When Jennifer Nelson set out a few years ago to make a film about one of the most famous songs in history, she knew one thing for sure: She would have to pay if she wanted to use the song itself.
While doing research for the film, Nelson stumbled upon a paper by Robert Brauneis, a copyright law professor at George Washington University who had studied the song’s history extensively. Brauneis pointed out weaknesses in Warner’s claim, saying that the original 1935 copyright may not have even been filed under the rightful owner’s name.
In 1935, Summy Co. claimed rights to the birthday version of the song for the first time. Warner started collecting royalties after it bought Birch Tree Group, the successor to Clayton F. Summy Co.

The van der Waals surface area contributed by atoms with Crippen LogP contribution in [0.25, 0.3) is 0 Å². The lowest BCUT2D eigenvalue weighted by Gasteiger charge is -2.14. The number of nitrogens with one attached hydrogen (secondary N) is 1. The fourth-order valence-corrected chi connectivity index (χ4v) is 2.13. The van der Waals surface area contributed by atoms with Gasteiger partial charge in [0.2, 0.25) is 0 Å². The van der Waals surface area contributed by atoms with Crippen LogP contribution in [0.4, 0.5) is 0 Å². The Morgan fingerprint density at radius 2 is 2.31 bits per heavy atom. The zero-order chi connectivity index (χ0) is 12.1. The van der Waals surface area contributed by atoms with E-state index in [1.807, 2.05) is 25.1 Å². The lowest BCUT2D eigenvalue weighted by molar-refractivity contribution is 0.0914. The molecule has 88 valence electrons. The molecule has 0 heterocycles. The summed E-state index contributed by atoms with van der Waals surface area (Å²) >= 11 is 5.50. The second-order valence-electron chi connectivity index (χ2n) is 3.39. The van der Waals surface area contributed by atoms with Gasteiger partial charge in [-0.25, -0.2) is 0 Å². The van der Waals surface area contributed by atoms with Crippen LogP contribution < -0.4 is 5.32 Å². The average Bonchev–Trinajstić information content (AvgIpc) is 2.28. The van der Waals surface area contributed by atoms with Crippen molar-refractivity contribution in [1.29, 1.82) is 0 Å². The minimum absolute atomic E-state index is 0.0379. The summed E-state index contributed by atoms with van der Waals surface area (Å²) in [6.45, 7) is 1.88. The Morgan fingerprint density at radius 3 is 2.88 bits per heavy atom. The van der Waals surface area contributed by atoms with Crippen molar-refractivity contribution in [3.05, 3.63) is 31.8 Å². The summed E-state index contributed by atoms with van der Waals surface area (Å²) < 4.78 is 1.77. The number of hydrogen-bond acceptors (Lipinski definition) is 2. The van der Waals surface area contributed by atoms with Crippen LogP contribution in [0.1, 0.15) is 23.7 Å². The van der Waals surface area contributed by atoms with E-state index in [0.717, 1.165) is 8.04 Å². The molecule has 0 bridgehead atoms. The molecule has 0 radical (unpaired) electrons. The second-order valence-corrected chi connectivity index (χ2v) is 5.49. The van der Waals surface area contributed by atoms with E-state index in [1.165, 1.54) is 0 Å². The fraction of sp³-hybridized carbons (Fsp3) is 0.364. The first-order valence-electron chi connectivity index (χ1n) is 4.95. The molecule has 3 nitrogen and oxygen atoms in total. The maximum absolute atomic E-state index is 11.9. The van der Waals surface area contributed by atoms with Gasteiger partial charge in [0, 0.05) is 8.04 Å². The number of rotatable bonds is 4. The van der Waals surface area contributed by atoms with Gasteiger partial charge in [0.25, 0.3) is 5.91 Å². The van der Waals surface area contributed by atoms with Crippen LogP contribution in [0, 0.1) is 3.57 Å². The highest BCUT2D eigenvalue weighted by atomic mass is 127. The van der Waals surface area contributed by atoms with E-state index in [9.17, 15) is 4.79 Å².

Newman soon brought in another attorney, Mark C. Rifkin, a specialist in class action lawsuits, and they filed suit in 2013. Nelson and her attorneys found themselves mired in a mystery, with disparate clues in the yellowed pages of decades-old books, diaries and letters.